Director of Programmes, Institute for Human Rights and Development in Africa says many people are no longer committing crime just as social defiance.

According to him people who commit crimes these days are compelled to do so mostly because of poverty.

Edmund Foley posited that “as the economic circumstances become more and more difficult for the ordinary man, people are committing crimes not just as social defiance, but simply because they are too poor to take care of themselves.”

The Private Legal Practitioner, during an interaction with the host of Joy News’ The Law, Samson Lardy Anyenini, on Sunday, thus, called for the decriminalisation of certain offences, particularly those described as petty offences.

“People are going to jail because stealing is a second degree felony. Meaning that, you should go to jail for minimum three years, maximum ten years. Steal two tubers of yam and you are going to sit in prison. We need to ask ourselves as a nation why we should continue to spend that GHC1.80 for three years on that person.  

Those two tubers of yam, get the person to go sweep the street or go and plant the yam back. Sort of get them to do something more productive than to incarcerate them and spend money on them in prison,” Mr. Foley suggested.

The human rights advocate added that, “we have also been thrust onto a global scene where increasingly, we are seeing economic development being linked to our legal and political development and so the question of decriminalisation of petty offences or taking a second look at our criminal justice law has come up strongly because we are seeing that crime is no longer just a matter of punishing people, but a question of life and death.

“Hence the discussion has really emerged at least over the last decade within the African Human Rights system, drawing lessons from developed countries where they are taking a second look at crime and how we deal with it,” he said.

Mr. Foley was contributing to discussions on The Law programme that centered on ‘Decriminalising Petty Offences.’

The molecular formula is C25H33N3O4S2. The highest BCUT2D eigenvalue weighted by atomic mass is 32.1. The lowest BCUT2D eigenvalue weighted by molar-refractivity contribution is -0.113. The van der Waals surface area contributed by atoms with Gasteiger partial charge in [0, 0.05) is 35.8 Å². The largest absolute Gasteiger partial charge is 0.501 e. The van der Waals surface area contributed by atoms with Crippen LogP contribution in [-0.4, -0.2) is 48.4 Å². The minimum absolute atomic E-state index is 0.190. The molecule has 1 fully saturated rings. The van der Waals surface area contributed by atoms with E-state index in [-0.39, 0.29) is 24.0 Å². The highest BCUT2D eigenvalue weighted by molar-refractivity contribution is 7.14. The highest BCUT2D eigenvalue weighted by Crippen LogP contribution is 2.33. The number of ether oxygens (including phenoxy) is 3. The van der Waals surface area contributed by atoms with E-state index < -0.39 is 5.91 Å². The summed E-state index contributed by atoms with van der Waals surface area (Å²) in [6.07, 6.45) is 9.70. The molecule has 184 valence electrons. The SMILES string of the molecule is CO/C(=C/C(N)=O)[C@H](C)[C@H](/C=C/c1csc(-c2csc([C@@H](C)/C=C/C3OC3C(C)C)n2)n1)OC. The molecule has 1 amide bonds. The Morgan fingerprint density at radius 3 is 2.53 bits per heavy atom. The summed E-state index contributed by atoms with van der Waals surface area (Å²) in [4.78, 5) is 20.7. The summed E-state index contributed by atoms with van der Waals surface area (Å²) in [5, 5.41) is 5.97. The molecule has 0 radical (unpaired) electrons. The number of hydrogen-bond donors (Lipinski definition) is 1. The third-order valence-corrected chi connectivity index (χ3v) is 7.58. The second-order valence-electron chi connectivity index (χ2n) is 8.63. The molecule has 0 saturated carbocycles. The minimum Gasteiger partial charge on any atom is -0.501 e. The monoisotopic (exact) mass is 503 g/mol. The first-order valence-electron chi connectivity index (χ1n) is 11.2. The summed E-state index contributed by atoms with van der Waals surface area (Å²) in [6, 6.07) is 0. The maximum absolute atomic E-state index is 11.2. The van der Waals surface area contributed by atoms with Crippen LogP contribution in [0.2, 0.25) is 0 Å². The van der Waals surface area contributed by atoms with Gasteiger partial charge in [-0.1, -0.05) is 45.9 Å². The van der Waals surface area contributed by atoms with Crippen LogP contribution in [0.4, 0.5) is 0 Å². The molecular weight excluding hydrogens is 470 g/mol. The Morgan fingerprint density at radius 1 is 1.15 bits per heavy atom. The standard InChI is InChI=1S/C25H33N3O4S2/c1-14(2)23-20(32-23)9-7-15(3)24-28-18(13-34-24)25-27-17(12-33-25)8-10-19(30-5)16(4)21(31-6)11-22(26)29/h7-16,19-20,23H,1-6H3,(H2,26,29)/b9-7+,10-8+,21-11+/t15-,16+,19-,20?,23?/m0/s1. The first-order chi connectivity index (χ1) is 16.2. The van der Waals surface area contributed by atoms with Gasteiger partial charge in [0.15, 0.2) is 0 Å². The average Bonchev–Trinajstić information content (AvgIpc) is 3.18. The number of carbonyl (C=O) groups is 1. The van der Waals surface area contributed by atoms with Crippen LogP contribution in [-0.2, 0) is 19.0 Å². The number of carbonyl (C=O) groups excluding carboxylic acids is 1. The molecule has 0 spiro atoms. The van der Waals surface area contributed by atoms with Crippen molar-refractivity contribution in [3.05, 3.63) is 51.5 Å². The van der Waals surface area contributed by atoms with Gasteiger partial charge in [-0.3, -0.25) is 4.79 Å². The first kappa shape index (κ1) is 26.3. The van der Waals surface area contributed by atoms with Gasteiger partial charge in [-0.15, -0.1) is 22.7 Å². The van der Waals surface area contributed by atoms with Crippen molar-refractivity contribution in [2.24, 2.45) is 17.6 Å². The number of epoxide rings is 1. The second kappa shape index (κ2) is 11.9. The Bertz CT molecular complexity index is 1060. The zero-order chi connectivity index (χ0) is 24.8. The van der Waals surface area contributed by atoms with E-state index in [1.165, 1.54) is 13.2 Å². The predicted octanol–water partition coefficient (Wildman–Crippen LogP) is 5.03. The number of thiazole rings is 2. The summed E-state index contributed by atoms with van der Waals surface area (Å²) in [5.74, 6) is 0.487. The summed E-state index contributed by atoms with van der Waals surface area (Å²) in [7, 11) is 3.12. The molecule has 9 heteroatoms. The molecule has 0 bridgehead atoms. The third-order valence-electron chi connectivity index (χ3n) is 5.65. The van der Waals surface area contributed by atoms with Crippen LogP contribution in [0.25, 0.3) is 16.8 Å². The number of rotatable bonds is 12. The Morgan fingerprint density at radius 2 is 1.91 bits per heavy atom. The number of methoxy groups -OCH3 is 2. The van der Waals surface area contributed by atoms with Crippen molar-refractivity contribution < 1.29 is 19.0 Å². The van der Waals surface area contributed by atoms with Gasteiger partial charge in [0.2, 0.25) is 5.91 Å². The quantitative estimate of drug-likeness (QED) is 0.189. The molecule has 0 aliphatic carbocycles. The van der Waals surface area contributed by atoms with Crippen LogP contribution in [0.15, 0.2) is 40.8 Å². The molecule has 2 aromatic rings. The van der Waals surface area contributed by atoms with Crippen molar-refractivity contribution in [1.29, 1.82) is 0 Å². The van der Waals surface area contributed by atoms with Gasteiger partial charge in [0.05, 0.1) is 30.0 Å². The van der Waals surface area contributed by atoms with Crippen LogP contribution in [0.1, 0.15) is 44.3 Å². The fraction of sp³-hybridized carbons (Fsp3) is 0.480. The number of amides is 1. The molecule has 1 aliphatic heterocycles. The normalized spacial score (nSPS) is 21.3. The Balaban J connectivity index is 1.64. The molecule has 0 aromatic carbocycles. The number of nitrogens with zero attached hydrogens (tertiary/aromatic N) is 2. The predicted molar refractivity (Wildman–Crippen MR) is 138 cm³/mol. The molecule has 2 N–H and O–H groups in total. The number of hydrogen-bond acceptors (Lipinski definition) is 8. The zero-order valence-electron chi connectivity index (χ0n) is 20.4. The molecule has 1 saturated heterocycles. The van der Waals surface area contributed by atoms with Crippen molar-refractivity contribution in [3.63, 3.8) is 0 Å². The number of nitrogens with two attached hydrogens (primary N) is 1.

Petty offences, according to the African Commission on Human and People’s Rights, are minor offences for which the punishment is prescribed by law to carry a warning, community service, a low-value fine, or a short term of imprisonment, often for failure to pay the fine.

Examples include; being a vagabond, an idle or disorderly person, loitering, begging, being a vagrant, failure to pay debts, being a common nuisance and disobedience to parents; causing a public nuisance and hawking and vending, urinating in public and washing clothes in public and laws criminalising informal commercial activities, such as hawking and vending.

There have been various calls for petty offences to be decriminalised. This includes a call from the Commission on Human Rights and Administrative Justice (CHRAJ) on the government to take urgent steps to decriminalise petty offences in the country.

CHRAJ, at a national conference on decriminalisation of petty offences in Ghana, which was held in March this year, proposed that legislation should be put in place for petty offenders to be given non-custodial sentences such as community service instead of going as far are subjecting offenders to a jail term.

Also, a private legal practitioner, human rights activist, and Member of Parliament for Madina Constituency,  Francis-Xavier Sosu, has joined such calls.

He asserted that petty offences are clearly colonial relics that remain on our statute books.

He, thus, stressed the need to review our laws to ensure that petty or minor offences will no longer attract custodial sentences but rather communal labour, as many Ghanaians do not want shame and embarrassment.